Radio talk-show host Georgie Woods, who marched with Dr. King in Selma, Ala., and who was on his WDAS-AM show at 6:11 p.m. April 4, 1968 when he first got word of Dr. King's death, and cried on the air, remembers the man likened in his lifetime to Gandhi and even to Christ.

"He was just like me and you, just a normal person," said Woods. "But he had a dream for all people, black men, white men, all people getting together. . . . I don't hear that now, just once a year. But I don't think the dream is dead. It will rise again."

Mr. Sullivan remembers talking with Dr. King in the kitchen of his home in Atlanta, "trying to deal with the problems of America. . . ." He remembers getting Dr. King's support in 1957 for the 400 black preachers who organized boycotts against Philadelphia companies that discriminated against blacks. In an interview last week, he remembered the struggles of many who found a voice in Martin Luther King Jr.

"His dream continues on," Mr. Sullivan said. "Much of the work we're doing today in South Africa and around the world are attempts to carry out the fulfillment of his dream."

Flora Handler and her husband, Mervin, didn't know their pub's place in history when they bought what was then the Jade Tavern on June 8 from Bill Trainor, whose father had bought it 25 years earlier from Ernest Nichols, who called the bar Mary's Place.

Mervin Handler says he's not proud of, but is intrigued by, the King incident. Some of his regulars, however, said last week that King deserved to be thrown out. "King stopped in here and got wise and they threw him out," says Tim, a 58-year-old builder who refused to give his last name. ''It's a disgrace he has a national holiday. . . ."

Handler disagrees. He says he'd like to find an original newspaper account and hang it on the wall. His wife wonders if the bar can get a tax break as a historic spot.

"Somewhere on the wall behind there," Handler says, pointing to the new 25-inch color TV above the bar, "are the bullet holes, or so they say. . . ."

When he came to the Philadelphia area in 1948, King had rejected Jesus' teachings of "turn the other cheek" and "love your enemies" as unrealistic when dealing with racial segregation, according to Martin Luther King Jr. . . . to the Mountaintop, a 1985 biography. But in 1949, King heard Mordecai W. Johnson, president of Howard University, give a lecture on Gandhi during a visit to Philadelphia.

"His message was so profound and electrifying," King later wrote, "that I left the meeting and bought a half-dozen books on Gandhi's life and works. . . . My skepticism concerning the power of love gradually diminished, and I came to see for the first time its potency in the area of social reform."

On a Sunday night in June 1950, King came into Mary's Place with his friend W.R. McCall, a fellow seminary student from Camden, and their dates, Pearl E. Smith and Doris Wilson, who gave Philadelphia addresses, police records show. They had been driving through the countryside on an outing.

Ernest Nichols, the pub owner, was an immigrant who had served in the German army in World War I, and who is remembered by his friends as feisty and temperamental, but a loyal tavern-keeper who served the best draft beer in town.

According to The Trumpet Sound, a 1982 biography, King and his friends took a table at the roadside cafe, in which they were the only blacks. A waitress ignored them.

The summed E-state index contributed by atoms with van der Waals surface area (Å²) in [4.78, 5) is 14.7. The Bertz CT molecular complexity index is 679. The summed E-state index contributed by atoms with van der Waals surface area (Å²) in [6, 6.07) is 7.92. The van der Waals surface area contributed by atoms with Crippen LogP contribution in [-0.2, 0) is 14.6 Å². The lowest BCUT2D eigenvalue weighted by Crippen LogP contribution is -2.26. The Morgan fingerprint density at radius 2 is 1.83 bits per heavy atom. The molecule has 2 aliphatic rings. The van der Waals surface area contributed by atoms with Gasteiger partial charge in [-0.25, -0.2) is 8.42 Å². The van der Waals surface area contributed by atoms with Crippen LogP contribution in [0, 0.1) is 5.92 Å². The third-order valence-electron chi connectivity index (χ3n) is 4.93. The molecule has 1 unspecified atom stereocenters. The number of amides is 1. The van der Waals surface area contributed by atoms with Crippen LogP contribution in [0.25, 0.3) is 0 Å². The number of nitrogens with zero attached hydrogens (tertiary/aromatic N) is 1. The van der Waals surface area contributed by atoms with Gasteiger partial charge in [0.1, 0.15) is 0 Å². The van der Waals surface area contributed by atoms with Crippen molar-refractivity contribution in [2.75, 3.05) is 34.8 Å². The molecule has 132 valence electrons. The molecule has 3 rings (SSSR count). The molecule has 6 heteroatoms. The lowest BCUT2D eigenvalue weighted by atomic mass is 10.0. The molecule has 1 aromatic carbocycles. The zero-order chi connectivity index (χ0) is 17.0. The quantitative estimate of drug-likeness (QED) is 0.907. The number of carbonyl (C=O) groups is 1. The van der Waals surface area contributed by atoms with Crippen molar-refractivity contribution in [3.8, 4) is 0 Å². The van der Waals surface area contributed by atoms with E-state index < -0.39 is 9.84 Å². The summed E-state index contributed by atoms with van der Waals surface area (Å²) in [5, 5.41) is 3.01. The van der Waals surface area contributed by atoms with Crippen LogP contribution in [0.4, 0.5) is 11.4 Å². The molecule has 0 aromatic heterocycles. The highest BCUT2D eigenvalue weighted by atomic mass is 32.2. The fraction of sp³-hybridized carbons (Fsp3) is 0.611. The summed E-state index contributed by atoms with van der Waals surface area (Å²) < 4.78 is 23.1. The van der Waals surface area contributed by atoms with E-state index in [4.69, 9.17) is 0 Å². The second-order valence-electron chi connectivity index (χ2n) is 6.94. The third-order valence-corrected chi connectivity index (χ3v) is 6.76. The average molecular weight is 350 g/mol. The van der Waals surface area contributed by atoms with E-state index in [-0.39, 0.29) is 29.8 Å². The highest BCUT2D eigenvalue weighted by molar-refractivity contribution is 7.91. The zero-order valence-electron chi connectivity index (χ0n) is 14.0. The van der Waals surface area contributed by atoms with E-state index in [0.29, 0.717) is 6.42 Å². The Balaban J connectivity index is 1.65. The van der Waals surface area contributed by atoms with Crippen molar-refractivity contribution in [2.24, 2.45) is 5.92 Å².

King went to the bar to ask for beer and four glasses, according to a statement given by Pearl Smith to detectives.

Nichols refused, saying he would not serve King beer because it was a Sunday.

Then King asked for four glasses of ginger ale.

"The best thing would be for you to leave," Nichols said, according to The Trumpet Sound.

Nichols refused; King's party held its seats.

Nichols became orally abusive, according to the police account. The barkeep pulled out the gun he kept, ran outside and fired three or four shots into the air, not aiming at King and his party but aiming to frighten them, the police report said. "I'd kill for less," the bartender cried as he fired his pistol, according to several King biographies.

Nichols was arrested and charged with weapons possession, intimidation and failure to serve patrons under New Jersey's then-two-year-old civil-rights law. But when the matter went before a Burlington County grand jury, several witnesses backed down, and the case was dismissed.

W. Thomas McGann, a retired Burlington County judge who acted as Nichols' attorney in the case, insists the incident was misunderstood. Nichols, he said, often served blacks at his bar. He says Nichols believed that the four well-dressed patrons were trying to entrap him into illegal package-goods sales on a Sunday.
A year later, in the spring of 1951, King graduated from Crozer at the top of his class, went on to Boston University, then back to Atlanta. The meaning of the night at Mary's Place didn't become clear to Maple Shade until the early '60s, when McGann was listening to the radio.

"Martin Luther King was testifying before a senatorial committee in Washington about civil rights, and a senator asked him how he ever became so very interested in the cause . . . and he answered by saying that when he was a young seminarian he was visiting with people in Camden and they were out in the suburbs in Camden . . . when they went into a place to buy a refreshment and the proprietor refused to serve him. . . . I thought to myself, 'I wonder if I had that case.' . . ." McGann called the Camden NAACP, which found on old police records one of the four complainants' signatures: M.L. King Jr.

A few years after the incident, Ernest Nichols moved from Maple Shade to Riverside, where he opened Ernie's Tavern. He died in January 1976 and was buried on the 15th - Martin Luther King Jr.'s birthday.